Six months ago, after nearly five years in the desert, we were wondering if there really was hope on the horizon. Now we can feel it happening, and we’re seeing some of the consequences that have to be managed to keep it sustainable. Says Stephen Barter, Director at KPMG's Management Consultancy.
In October, the IMF revised upwards its forecast for UK GDP growth to 1.4 percent for 2013 and to 1.9 percent for 2014, more than any other G7 economy. In the same month the RPI measure of inflation fell to 2.5 percent and the CPI measure fell to 2.2 percent, the lowest for two years. Interest rates remain at 0.5 percent (unchanged since March 2009), although in market trading, longer-dated bond yields have started to rise. The Governor of the Bank of England’s ‘forward guidance’ signals no increase in short-term interest rates until unemployment falls below seven percent. All in all this seems to be a fine set of numbers to boost confidence, so where’s the catch? Along with the Recruitment and Employment Confederation, we have for the past 17 years been producing a monthly survey of recruitment consultants, which measures the outlook for jobs. It’s proven to be a reliable indicator of emerging trends. Since the 2012 Olympics, jobs growth has been accelerating, initially in temporary posts, and for the past year in permanent jobs too. Initially in the Midlands in sectors such as healthcare; latterly, the growth has spread to other regions and industry sectors, although London’s figures have lagged behind the rest of the country. Inevitably, there has been a bias to private sector recruitment, as public sector spending remains constrained. In the past months, recorded vacancies – which signal employers’ intentions -have accelerated to reach their fastest growth rate for six years. So far, so good.
But three significant factors are emerging from the survey. Firstly, skills shortages are appearing, particularly amongst engineering, construction and financial support staff. There are shortages too in various blue collar roles, such as temporary drivers. These shortages are widespread, and are mirrored in the sectors showing the strongest employment demand.
Secondly, permanent staff salaries are now rising at their fastest rate since December 2007, particularly in the Midlands. Real wages have been falling since the start of the recession, which has hurt many households. So this narrowing of the wage/inflation gap, no doubt fuelled by the skills shortages, but helped by lower inflation, could trigger positive real wage growth during 2014. And lastly, as employment has increased, so the rate of decline in staff availability (ie people putting themselves on the job market) has accelerated to the sharpest level for six years. Why is this happening? It could be that people are still worried about job security, despite the potentially higher salaries. There is also evidence of people, particularly the older middle-aged, deciding to leave the jobs market altogether. A similar trend is also being reported in the US. So what does all this mean for the economy? The fall in unemployment seems to be accelerating, which means that the Governor of the Bank of England’s 7 percent threshold for considering interest rate adjustment could be reached earlier than previously expected. The UK unemployment rate was 7.6 percent in November. Against this, the Bank of England reports that UK household indebtedness continues to grow and is near to “historically high levels”.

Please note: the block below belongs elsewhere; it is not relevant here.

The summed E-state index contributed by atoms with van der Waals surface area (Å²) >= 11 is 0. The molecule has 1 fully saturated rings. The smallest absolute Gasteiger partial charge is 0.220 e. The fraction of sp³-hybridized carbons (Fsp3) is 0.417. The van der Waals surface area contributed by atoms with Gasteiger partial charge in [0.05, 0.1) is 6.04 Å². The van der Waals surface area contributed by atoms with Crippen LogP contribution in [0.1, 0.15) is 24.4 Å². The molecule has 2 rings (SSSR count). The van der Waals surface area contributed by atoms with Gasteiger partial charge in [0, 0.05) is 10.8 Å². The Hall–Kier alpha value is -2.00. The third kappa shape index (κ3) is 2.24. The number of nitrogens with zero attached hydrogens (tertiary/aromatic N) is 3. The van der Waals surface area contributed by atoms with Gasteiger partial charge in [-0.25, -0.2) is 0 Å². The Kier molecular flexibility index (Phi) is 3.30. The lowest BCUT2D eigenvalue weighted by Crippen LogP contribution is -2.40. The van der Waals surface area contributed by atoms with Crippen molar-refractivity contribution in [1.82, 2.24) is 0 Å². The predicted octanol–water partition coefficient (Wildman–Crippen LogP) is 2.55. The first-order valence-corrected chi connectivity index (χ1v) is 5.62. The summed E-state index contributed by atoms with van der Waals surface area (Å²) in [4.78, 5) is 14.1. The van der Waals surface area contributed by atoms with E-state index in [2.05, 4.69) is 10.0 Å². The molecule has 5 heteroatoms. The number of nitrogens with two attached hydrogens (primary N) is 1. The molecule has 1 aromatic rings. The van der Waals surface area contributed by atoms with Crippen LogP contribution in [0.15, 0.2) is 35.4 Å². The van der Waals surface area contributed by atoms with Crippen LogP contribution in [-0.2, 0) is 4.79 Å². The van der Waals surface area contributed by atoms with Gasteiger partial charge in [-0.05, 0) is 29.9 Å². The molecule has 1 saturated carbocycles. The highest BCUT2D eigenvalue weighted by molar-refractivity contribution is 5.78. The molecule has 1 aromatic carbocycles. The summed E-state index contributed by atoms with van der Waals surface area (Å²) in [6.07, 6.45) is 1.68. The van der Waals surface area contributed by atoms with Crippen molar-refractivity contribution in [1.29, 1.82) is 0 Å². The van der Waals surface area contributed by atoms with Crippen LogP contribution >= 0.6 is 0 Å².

So the ability of many households, particularly middle class households with bigger mortgages, to withstand material increases in interest rates, ahead of further growth in earnings and pay-down of debt, is very challenging. Consequently, even if the 7 percent level is reached within the next 12 months, the political and economic pressure to keep interest rates low ahead of a General Election in 2015, will be very strong. The bigger mystery surrounds business investment. During the recession, most companies have been cutting costs, deferring capital investment and hoarding cash. Some businesses will be reliant on outdated plant and machinery and buildings. Stronger capital investment is the ‘multiplier’ on jobs growth and consumer spending, which boosts GDP and increases the capacity for export growth. Yet businesses have been very slow to bring forward their investment plans.
This is ultimately about confidence, the day when the CEO wakes up and thinks ‘let’s do it’. and there are now some signs that companies are dusting off their investment plans. According to ONS data published last month, business investment grew by 1.4 percent between the second and third quarters of 2013. In a recent BoE survey, businesses who said that uncertainty was discouraging investment was about 5 per cent, down from about 50 per cent in a similar survey a year earlier. Although small businesses are still struggling to borrow money on reasonable terms, many are indicating that they plan to invest more. The latest canvass of CBI member firms forecasts business investment to grow by 6.9 per cent in 2014 and by 8.3 per cent in 2015. While it is possible that investment is already recovering more swiftly than it appears, sluggish European growth will remain a drag on UK exports, which must look increasingly to Asia and other parts of the world for sustainable demand. So the UK’s recovery is likely to depend on the growth in consumption for a while yet – predicated on further jobs and real wage growth, and continuing favourable interest rates.